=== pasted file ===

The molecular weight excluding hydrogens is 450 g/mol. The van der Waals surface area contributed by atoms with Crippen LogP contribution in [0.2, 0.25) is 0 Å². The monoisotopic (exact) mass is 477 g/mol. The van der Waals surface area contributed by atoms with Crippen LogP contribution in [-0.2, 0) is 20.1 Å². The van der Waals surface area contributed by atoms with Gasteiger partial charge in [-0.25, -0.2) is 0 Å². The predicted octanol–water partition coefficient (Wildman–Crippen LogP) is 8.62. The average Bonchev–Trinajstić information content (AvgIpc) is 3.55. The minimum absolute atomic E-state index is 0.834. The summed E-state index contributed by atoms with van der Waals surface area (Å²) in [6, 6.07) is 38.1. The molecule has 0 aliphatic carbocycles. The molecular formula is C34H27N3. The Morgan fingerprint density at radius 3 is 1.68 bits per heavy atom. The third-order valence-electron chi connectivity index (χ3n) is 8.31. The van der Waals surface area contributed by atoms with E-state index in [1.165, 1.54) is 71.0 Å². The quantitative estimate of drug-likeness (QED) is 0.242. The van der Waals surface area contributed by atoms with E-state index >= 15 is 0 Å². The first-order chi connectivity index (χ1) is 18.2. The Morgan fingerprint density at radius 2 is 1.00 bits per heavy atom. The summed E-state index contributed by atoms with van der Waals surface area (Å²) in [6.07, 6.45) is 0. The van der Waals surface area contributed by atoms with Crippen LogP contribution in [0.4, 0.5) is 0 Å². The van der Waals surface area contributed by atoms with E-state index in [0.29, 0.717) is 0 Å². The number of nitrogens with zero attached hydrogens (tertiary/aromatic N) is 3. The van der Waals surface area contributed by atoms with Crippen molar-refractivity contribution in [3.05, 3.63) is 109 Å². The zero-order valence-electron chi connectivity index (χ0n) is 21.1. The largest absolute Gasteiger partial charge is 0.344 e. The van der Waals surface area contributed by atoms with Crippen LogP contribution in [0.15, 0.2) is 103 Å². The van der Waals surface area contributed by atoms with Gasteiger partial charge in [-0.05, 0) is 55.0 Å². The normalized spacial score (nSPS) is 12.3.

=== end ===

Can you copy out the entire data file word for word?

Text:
The molecular weight excluding hydrogens is 450 g/mol. The van der Waals surface area contributed by atoms with Crippen LogP contribution in [0.2, 0.25) is 0 Å². The monoisotopic (exact) mass is 477 g/mol. The van der Waals surface area contributed by atoms with Crippen LogP contribution in [-0.2, 0) is 20.1 Å². The van der Waals surface area contributed by atoms with Gasteiger partial charge in [-0.25, -0.2) is 0 Å². The predicted octanol–water partition coefficient (Wildman–Crippen LogP) is 8.62. The average Bonchev–Trinajstić information content (AvgIpc) is 3.55. The minimum absolute atomic E-state index is 0.834. The summed E-state index contributed by atoms with van der Waals surface area (Å²) in [6, 6.07) is 38.1. The molecule has 0 aliphatic carbocycles. The molecular formula is C34H27N3. The Morgan fingerprint density at radius 3 is 1.68 bits per heavy atom. The third-order valence-electron chi connectivity index (χ3n) is 8.31. The van der Waals surface area contributed by atoms with E-state index in [1.165, 1.54) is 71.0 Å². The quantitative estimate of drug-likeness (QED) is 0.242. The van der Waals surface area contributed by atoms with E-state index >= 15 is 0 Å². The first-order chi connectivity index (χ1) is 18.2. The Morgan fingerprint density at radius 2 is 1.00 bits per heavy atom. The summed E-state index contributed by atoms with van der Waals surface area (Å²) in [6.07, 6.45) is 0. The van der Waals surface area contributed by atoms with Crippen LogP contribution in [0.4, 0.5) is 0 Å². The van der Waals surface area contributed by atoms with E-state index in [0.29, 0.717) is 0 Å². The number of nitrogens with zero attached hydrogens (tertiary/aromatic N) is 3. The van der Waals surface area contributed by atoms with Crippen molar-refractivity contribution in [3.05, 3.63) is 109 Å². The zero-order valence-electron chi connectivity index (χ0n) is 21.1. The largest absolute Gasteiger partial charge is 0.344 e. The van der Waals surface area contributed by atoms with Crippen LogP contribution in [0.15, 0.2) is 103 Å². The van der Waals surface area contributed by atoms with Gasteiger partial charge in [-0.05, 0) is 55.0 Å². The normalized spacial score (nSPS) is 12.3.